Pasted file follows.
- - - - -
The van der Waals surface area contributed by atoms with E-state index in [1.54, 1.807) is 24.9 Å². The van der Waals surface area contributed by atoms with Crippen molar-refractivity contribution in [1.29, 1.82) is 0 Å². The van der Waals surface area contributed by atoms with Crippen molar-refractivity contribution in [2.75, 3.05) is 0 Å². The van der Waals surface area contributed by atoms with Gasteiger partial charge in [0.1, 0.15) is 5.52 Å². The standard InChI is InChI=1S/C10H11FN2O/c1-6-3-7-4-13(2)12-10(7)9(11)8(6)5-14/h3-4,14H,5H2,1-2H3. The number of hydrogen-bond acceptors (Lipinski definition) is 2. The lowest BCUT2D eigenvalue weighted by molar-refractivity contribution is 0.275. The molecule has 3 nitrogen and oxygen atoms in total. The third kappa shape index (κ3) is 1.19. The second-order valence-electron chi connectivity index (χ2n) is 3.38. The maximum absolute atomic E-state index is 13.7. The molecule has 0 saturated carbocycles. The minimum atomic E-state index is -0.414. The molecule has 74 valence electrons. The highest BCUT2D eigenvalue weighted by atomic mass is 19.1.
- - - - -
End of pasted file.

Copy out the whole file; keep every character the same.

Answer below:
The van der Waals surface area contributed by atoms with E-state index in [1.54, 1.807) is 24.9 Å². The van der Waals surface area contributed by atoms with Crippen molar-refractivity contribution in [1.29, 1.82) is 0 Å². The van der Waals surface area contributed by atoms with Crippen molar-refractivity contribution in [2.75, 3.05) is 0 Å². The van der Waals surface area contributed by atoms with Gasteiger partial charge in [0.1, 0.15) is 5.52 Å². The standard InChI is InChI=1S/C10H11FN2O/c1-6-3-7-4-13(2)12-10(7)9(11)8(6)5-14/h3-4,14H,5H2,1-2H3. The number of hydrogen-bond acceptors (Lipinski definition) is 2. The lowest BCUT2D eigenvalue weighted by molar-refractivity contribution is 0.275. The molecule has 3 nitrogen and oxygen atoms in total. The third kappa shape index (κ3) is 1.19. The second-order valence-electron chi connectivity index (χ2n) is 3.38. The maximum absolute atomic E-state index is 13.7. The molecule has 0 saturated carbocycles. The minimum atomic E-state index is -0.414. The molecule has 74 valence electrons. The highest BCUT2D eigenvalue weighted by atomic mass is 19.1.